Dredging of RTA 1 began November 16, 2020.
9. What are typical working hours?
The typical work week is from 7:00am to 5:30pm Monday through Thursday and until 3:30pm on Friday. Depending on weather and overall schedule, working Saturdays and Sundays, extended days, or second shifts are possible. Due to the complexities of outdoor construction and projects of this scope, schedules are subject to change and the team will make every possible effort to keep neighbors informed.
10. Where will the cleanup take place?
A Record of Decision (ROD), selecting a remedy for the site, was signed on September 27, 2013, the plan divides the canal into three segments. The first segment runs from the top of the canal to 3rd Street, the second segment from 3rd Street to just south of the Hamilton Avenue Bridge and the third segment runs from the Hamilton Avenue Bridge to the mouth of the canal. The project staging site is located east of the corner of Smith Street and Huntington Street.
11. How long will the cleanup last?
There are three Remedial Treatment Areas (RTAs). Remediation of each area is projected to last between 2 to 3 years for all three RTAs. The overall cleanup is projected to last through 2030. Due to the complexities of outdoor construction, schedules are subject to change.
12. What happens to the dredged material?
Dredged material will be loaded onto small barges and transported down the canal to the primary staging area currently located at Smith and Huntington Streets. At the staging area, water pumped from the barges will be decontaminated on-site and discharged back into the canal. The dewatered sediment will be transferred onto a larger barge and transported to an off-site facility, where the sediment will be processed and transformed into a beneficial-use product, such as landfill cover or otherwise disposed of. The sediment processing facility is the Claremont Clean Earth Facility which is located in Jersey City, New Jersey.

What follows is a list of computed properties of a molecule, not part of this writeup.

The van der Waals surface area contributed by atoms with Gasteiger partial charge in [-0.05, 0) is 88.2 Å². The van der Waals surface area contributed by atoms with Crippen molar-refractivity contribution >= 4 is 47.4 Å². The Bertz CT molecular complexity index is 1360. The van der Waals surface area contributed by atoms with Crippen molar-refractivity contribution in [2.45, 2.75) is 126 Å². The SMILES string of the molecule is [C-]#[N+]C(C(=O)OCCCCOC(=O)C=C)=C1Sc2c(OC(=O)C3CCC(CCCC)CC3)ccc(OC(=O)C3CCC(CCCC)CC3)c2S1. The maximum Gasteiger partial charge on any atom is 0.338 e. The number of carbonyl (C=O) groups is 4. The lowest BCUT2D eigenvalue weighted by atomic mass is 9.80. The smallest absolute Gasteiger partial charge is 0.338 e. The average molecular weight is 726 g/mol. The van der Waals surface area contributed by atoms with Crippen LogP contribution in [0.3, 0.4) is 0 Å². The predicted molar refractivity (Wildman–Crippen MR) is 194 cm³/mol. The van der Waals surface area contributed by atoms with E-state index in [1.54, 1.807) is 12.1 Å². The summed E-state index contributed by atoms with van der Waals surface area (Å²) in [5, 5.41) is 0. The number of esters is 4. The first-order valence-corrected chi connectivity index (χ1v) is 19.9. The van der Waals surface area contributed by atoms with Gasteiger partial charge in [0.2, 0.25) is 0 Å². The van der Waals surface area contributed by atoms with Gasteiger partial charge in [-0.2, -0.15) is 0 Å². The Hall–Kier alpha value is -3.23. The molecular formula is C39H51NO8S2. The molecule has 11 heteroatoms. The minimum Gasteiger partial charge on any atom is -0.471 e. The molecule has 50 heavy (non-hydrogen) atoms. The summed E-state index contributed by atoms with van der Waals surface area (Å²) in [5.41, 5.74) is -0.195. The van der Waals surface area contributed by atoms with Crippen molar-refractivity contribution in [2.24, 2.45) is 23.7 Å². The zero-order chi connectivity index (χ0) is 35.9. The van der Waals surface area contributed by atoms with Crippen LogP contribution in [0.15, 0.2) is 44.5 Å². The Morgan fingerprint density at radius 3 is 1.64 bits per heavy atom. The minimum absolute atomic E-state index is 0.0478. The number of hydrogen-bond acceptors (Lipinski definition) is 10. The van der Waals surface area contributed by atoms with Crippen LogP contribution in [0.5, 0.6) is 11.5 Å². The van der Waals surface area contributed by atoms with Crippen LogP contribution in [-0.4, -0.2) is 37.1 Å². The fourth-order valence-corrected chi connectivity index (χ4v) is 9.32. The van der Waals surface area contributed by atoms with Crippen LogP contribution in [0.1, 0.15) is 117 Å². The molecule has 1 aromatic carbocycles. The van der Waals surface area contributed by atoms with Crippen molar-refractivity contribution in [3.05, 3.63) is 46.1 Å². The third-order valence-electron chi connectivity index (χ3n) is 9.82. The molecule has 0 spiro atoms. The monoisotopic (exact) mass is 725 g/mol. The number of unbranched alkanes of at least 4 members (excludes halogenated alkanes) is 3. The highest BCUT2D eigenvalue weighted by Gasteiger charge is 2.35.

13. What happens after the canal is dredged?
After dredging, certain portions of the original bottom of the canal, or native sediment, will be solidified using concrete. These actions will be followed with the installation of a protective layer, also known as a cap. The dredging, solidification, and capping of this northern portion of the canal (RTA 1) is expected to continue through early 2024.
14. What happens if a historically significant object is dredged?
During dredging, it is common to remove other material that is not sediment from the canal bed. The vast majority of this material is usually identified as modern debris or timber. In accordance with archaeological protocols, outlined in the DRAFT Cultural Resources Plan (September 2020), items are screened from dredged material and sorted.
Those items which are of potential archaeological or local significance are cleaned and decontaminated then placed in a holding area and cataloged for archaeologist review. Please click HERE for information regarding items dredged from the canal of archaeological significance as determined by professional archaeologists and the EPA.
15. How is environmental quality monitored?
During the cleanup activities, a series of monitoring stations will be set up to measure and record monitor air quality, noise, vibration, movement, and water quality. Environmental monitoring data will be available online at: www.gowanussuperfund.com under the updates tab.
16. Why are the bridges that cross the canal closed to roadway traffic more frequently?